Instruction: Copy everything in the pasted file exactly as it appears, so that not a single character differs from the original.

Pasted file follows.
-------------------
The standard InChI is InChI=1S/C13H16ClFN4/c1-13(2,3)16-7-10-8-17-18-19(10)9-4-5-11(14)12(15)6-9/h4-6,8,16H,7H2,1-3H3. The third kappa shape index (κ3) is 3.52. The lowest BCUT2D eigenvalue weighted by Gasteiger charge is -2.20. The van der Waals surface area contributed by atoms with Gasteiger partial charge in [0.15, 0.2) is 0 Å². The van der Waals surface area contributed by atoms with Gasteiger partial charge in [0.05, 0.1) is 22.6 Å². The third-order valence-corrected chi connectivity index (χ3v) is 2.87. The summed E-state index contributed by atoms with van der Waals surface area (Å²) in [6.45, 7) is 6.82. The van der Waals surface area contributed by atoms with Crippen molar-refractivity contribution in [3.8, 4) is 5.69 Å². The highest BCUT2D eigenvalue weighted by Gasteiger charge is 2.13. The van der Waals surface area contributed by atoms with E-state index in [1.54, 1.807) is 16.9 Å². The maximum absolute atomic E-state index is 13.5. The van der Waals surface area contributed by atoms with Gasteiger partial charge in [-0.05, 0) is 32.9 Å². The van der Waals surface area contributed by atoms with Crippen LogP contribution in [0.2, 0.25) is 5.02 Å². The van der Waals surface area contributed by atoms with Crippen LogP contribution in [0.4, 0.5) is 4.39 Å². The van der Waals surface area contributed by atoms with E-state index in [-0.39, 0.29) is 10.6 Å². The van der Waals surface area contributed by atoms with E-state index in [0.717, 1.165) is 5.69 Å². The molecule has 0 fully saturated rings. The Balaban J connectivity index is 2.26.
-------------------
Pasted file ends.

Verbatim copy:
The standard InChI is InChI=1S/C13H16ClFN4/c1-13(2,3)16-7-10-8-17-18-19(10)9-4-5-11(14)12(15)6-9/h4-6,8,16H,7H2,1-3H3. The third kappa shape index (κ3) is 3.52. The lowest BCUT2D eigenvalue weighted by Gasteiger charge is -2.20. The van der Waals surface area contributed by atoms with Gasteiger partial charge in [0.15, 0.2) is 0 Å². The van der Waals surface area contributed by atoms with Gasteiger partial charge in [0.05, 0.1) is 22.6 Å². The third-order valence-corrected chi connectivity index (χ3v) is 2.87. The summed E-state index contributed by atoms with van der Waals surface area (Å²) in [6.45, 7) is 6.82. The van der Waals surface area contributed by atoms with Crippen molar-refractivity contribution in [3.8, 4) is 5.69 Å². The highest BCUT2D eigenvalue weighted by Gasteiger charge is 2.13. The van der Waals surface area contributed by atoms with E-state index in [1.54, 1.807) is 16.9 Å². The maximum absolute atomic E-state index is 13.5. The van der Waals surface area contributed by atoms with Gasteiger partial charge in [-0.05, 0) is 32.9 Å². The van der Waals surface area contributed by atoms with Crippen LogP contribution in [0.2, 0.25) is 5.02 Å². The van der Waals surface area contributed by atoms with Crippen LogP contribution in [0.4, 0.5) is 4.39 Å². The van der Waals surface area contributed by atoms with E-state index in [-0.39, 0.29) is 10.6 Å². The van der Waals surface area contributed by atoms with E-state index in [0.717, 1.165) is 5.69 Å². The molecule has 0 fully saturated rings. The Balaban J connectivity index is 2.26.